related to reward systems.
Question 9: Questions concerning information flows relate to
the organization's feedback as well as feed-forward information. Feedback refers
to information useful for corrective, or adaptive action, while feed-forward
refers to information used to learn and to create new ideas and strategies. This
section also includes mention of single loop and double loop learning, ERP
systems, broader systems such as the balanced scorecard, information scope,
timeliness, aggregation, and integration, and formal and informal networks.
Question 10: This section is a bit confusing, perhaps because
the concepts of how performance management systems are used is not well
developed. The authors mention Hopwood's concepts of rigid and flexible use,
Simons' interactive and diagnostic use, the use of strategic validity controls,
and transactional and relational uses of performance management systems.
Question 11: This question incorporates change dynamics into
the analysis of the performance management system. In other words, it relates to
analyzing the causes and outcomes of changes in the performance management
Question 12: The last question addresses the connections or
links between the various parts of the performance management system. The
authors note that the PMSs is greater than the sum of its parts indicating that
there are interactions between the parts that have effects on organizational
outcomes. They mention Chenhall (2003)9 who
provides some guidance in determining the strength and coherence of the PMSs.
For example, does the control system consider multiple stakeholders, measure
efficiency, provide both financial and non-financial outcomes, provide vertical
links between strategy and operation, and provide horizontal links across the
value chain? Other key questions are how performance measures are linked to
strategy and how strategy is linked to the organization's key success factors?
The main point of this question is that there needs to be balance, harmony,
consistency and coherence between the links in the system. According to the
authors, determining the
strength and coherence of the links in the PMS is the most challenging part of
using the framework.
Although Ferreira and Otley believe their
PMSs framework provides an improved tool, they recognize that empirical evidence
from case study research is needed to validate its adequacy. They mention some
anecdotal evidence related to the framework's potential usefulness, and two
illustrations that are included in an appendix. They also discuss some
criticisms of their framework, and point out again that culture and contextual
factors are not explored in the PMSs framework because these factors are outside
the control of the organization. Managerial influence on organizational culture
is controversial, but it might be an appropriate part of a broader framework.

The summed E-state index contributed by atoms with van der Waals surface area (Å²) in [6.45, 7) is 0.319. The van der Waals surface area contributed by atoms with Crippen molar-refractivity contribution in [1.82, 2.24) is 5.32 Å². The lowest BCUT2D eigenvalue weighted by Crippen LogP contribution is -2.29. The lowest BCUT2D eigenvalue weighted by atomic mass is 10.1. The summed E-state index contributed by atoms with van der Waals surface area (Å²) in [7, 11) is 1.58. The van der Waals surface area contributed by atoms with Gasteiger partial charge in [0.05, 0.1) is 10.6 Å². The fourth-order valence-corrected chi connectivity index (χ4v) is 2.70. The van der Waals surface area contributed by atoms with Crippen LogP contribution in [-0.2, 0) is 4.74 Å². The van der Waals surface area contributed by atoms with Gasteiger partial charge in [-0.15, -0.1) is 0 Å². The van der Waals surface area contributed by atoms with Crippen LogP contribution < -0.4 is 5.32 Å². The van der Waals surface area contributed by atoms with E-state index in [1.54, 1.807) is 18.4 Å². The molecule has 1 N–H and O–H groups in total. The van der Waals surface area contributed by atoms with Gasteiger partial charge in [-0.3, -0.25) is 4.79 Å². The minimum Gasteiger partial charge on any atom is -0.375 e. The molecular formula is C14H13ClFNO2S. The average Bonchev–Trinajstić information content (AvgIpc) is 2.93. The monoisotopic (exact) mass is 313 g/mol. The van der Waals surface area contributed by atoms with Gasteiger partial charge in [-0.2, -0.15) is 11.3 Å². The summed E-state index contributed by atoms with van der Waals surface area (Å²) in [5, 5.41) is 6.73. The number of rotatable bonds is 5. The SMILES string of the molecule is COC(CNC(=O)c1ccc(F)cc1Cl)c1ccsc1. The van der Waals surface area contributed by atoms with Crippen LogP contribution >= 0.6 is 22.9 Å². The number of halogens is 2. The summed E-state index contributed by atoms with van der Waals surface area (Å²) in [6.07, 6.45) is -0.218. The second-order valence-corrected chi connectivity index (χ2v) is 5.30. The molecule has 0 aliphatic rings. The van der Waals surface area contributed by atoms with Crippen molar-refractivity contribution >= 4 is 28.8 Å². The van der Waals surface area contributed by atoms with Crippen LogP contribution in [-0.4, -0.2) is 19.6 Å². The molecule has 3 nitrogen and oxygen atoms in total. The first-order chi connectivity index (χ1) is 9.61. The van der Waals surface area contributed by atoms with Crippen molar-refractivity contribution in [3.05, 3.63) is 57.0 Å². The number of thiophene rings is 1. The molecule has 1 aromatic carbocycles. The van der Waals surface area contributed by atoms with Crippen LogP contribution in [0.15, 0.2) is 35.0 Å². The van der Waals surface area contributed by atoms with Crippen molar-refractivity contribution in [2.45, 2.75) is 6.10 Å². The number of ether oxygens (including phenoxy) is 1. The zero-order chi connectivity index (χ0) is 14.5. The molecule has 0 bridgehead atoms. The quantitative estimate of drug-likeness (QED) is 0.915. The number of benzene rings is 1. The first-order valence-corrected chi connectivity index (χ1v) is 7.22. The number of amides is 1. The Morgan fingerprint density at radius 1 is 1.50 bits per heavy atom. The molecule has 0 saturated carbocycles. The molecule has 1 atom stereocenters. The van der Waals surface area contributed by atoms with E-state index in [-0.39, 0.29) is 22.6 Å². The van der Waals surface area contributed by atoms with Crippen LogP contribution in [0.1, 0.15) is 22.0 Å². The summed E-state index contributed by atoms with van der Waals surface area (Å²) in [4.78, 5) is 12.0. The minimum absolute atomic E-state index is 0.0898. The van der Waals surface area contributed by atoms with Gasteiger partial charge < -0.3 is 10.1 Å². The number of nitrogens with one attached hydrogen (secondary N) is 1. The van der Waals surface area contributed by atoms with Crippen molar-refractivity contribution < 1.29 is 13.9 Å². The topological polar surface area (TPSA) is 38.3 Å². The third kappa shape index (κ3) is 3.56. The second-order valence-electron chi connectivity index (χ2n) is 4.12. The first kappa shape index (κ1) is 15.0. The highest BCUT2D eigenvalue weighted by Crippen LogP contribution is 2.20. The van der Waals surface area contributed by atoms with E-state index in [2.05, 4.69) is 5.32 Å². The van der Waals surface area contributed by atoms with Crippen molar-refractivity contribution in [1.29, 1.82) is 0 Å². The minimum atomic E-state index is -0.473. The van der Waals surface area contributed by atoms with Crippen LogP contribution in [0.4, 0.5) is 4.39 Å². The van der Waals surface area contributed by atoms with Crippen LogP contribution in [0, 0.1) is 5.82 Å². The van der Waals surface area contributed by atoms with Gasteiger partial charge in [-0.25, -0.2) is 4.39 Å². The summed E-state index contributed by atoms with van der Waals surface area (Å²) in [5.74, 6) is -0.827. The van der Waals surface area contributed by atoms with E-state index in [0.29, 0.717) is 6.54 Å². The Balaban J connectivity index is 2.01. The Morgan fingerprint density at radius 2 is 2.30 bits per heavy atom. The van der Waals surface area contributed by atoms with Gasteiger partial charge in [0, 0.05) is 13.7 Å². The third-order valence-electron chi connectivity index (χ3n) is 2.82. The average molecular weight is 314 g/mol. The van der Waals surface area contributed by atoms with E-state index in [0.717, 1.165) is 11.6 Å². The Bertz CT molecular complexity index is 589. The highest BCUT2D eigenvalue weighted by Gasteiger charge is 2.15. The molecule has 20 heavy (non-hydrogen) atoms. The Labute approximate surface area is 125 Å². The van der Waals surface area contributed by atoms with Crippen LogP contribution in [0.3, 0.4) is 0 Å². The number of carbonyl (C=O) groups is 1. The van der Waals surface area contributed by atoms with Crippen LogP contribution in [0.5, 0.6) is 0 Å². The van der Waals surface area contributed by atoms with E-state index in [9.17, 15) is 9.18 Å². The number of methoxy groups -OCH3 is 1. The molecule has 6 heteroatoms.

The performance management systems framework is
based on inductive reasoning applied to various studies. It represents a
powerful research tool for examining the structure of an organization's PMSs in
a holistic manner.
1 Anthony, R. N. 1965. Planning and Control Systems: A
Framework for Analysis. Boston: Harvard Business, Division of Research. See
the following for an earlier paper. Anthony, R. N. 1964. Framework for analysis. Management
Services (March-April): 18-24. (Summary).
2 Otley, D. 1999. Performance management: A framework for
management control systems research. Management Accounting Research (December):
3 Simons, R. 1995. Levers of Control: How Managers
Use Innovative Control Systems to Drive Strategic Renewal.
Boston: Harvard Business School Press. Also see Simons, R. 1995. Control in an age of
empowerment. Harvard Business Review (March-April): 80-88. (Summary
and related Note).
Langfield-Smith, K. 1997. Management control systems and strategy: A critical
review. Accounting, Organizations and Society 22(2): 207-232. (Summary).
C. D. and D. F. Larcker. 2001. Assessing empirical research in managerial
accounting: A value-based management perspective. Journal of Accounting and
Economics (December): 349-410. (Summary).
7 For a
critical view of the KPI or scorecard approach from the lean enterprise
perspective see Schonberger, R. J. 2008. Lean performance management (Metrics
don't add up). Cost Management (January/February): 5-10. (Summary).
8 Hope, J.
and R. Frazer. 2003. Who needs budgets? Harvard Business Review
(February): 108-115. (Summary).
9 Chenhall, R. H. 2003. Management control system
design within its organizational context: Findings from contingency-based
research and directions for the future. Accounting, Organizations and Society
28(2-3): 127-168. (Summary).
Other related summaries:
Covaleski, M. and M. Aiken. 1986. Accounting theories of organizations: Some preliminary considerations. Accounting, Organizations and Society
11(4-5): 297-319. (Summary).
Covaleski, M. A., M. W. Dirsmith and S. Samuel. 1996. Managerial accounting research: The contributions of organizational and
sociological theories. Journal of Management Accounting Research (8):
Macy, G. and V. Arunachalam 1995. Management accounting systems and contingency theory: In Search of effective systems. Advances in Management Accounting (4):
Neimark, M. and T. Tinker. 1986. The social construction of management control systems. Accounting, Organizations and
Society 11(4-5): 369-395. (Summary).
Paladino, B. 2007. 5 key principles of corporate performance management: How do Balanced Scorecard Hall of Fame,
Malcolm Baldrige, Sterling, Fortune 100, APQC, and Forbes award winners drive value? Strategic Finance
(June): 39-45. (Note).
Tiessen, P. and J. H. Waterhouse. 1983. Towards a descriptive theory of management accounting. Accounting,
Organizations and Society 8(2-3): 251-267. (Summary).
Van der Merwe, A. 2007.
Management accounting philosophy I: Gaping holes in our foundation. Cost Management
(May/June): 5-11. (Summary).
Van der Merwe, A. 2007. Management accounting philosophy
II: The cornerstones of restoration. Cost Management (September/October):
Van der Merwe, A. 2007. Management accounting philosophy III: The management
accounting evaluation framework. Cost Management (November/December):
Van der Merwe, A., B. D. Clinton, G. Cokins, C. Thomas, K. Templin and J. Huntzinger. 2012. Conceptual Framework for
Managerial Costing: Draft Report of the IMA Managerial Costing Conceptual
Framework Task Force. IMA. (Summary).